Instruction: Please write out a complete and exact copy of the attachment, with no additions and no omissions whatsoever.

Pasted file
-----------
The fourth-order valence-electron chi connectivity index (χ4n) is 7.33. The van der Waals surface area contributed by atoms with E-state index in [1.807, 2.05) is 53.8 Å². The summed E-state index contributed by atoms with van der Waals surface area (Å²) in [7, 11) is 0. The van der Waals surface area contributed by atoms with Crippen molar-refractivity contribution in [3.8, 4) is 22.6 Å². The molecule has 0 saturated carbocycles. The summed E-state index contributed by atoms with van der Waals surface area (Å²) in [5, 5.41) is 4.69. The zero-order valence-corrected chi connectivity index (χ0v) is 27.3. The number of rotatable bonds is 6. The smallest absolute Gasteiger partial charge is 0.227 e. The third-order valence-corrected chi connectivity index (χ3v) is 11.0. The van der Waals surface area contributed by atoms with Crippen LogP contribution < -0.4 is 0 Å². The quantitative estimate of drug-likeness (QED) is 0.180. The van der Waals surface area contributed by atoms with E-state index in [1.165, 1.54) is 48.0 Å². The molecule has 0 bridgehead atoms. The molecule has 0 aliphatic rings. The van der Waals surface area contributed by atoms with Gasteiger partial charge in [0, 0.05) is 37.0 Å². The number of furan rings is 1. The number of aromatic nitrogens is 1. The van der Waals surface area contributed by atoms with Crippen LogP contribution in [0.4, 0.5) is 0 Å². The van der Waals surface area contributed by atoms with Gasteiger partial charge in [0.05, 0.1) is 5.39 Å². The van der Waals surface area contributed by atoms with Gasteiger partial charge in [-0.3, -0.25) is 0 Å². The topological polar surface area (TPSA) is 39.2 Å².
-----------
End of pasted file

The fourth-order valence-electron chi connectivity index (χ4n) is 7.33. The van der Waals surface area contributed by atoms with E-state index in [1.807, 2.05) is 53.8 Å². The summed E-state index contributed by atoms with van der Waals surface area (Å²) in [7, 11) is 0. The van der Waals surface area contributed by atoms with Crippen molar-refractivity contribution in [3.8, 4) is 22.6 Å². The molecule has 0 saturated carbocycles. The summed E-state index contributed by atoms with van der Waals surface area (Å²) in [5, 5.41) is 4.69. The zero-order valence-corrected chi connectivity index (χ0v) is 27.3. The number of rotatable bonds is 6. The smallest absolute Gasteiger partial charge is 0.227 e. The third-order valence-corrected chi connectivity index (χ3v) is 11.0. The van der Waals surface area contributed by atoms with Crippen LogP contribution < -0.4 is 0 Å². The quantitative estimate of drug-likeness (QED) is 0.180. The van der Waals surface area contributed by atoms with E-state index in [1.165, 1.54) is 48.0 Å². The molecule has 0 bridgehead atoms. The molecule has 0 aliphatic rings. The van der Waals surface area contributed by atoms with Gasteiger partial charge in [0, 0.05) is 37.0 Å². The number of furan rings is 1. The number of aromatic nitrogens is 1. The van der Waals surface area contributed by atoms with Crippen LogP contribution in [0.4, 0.5) is 0 Å². The van der Waals surface area contributed by atoms with Gasteiger partial charge in [0.05, 0.1) is 5.39 Å². The van der Waals surface area contributed by atoms with Gasteiger partial charge in [-0.3, -0.25) is 0 Å². The topological polar surface area (TPSA) is 39.2 Å².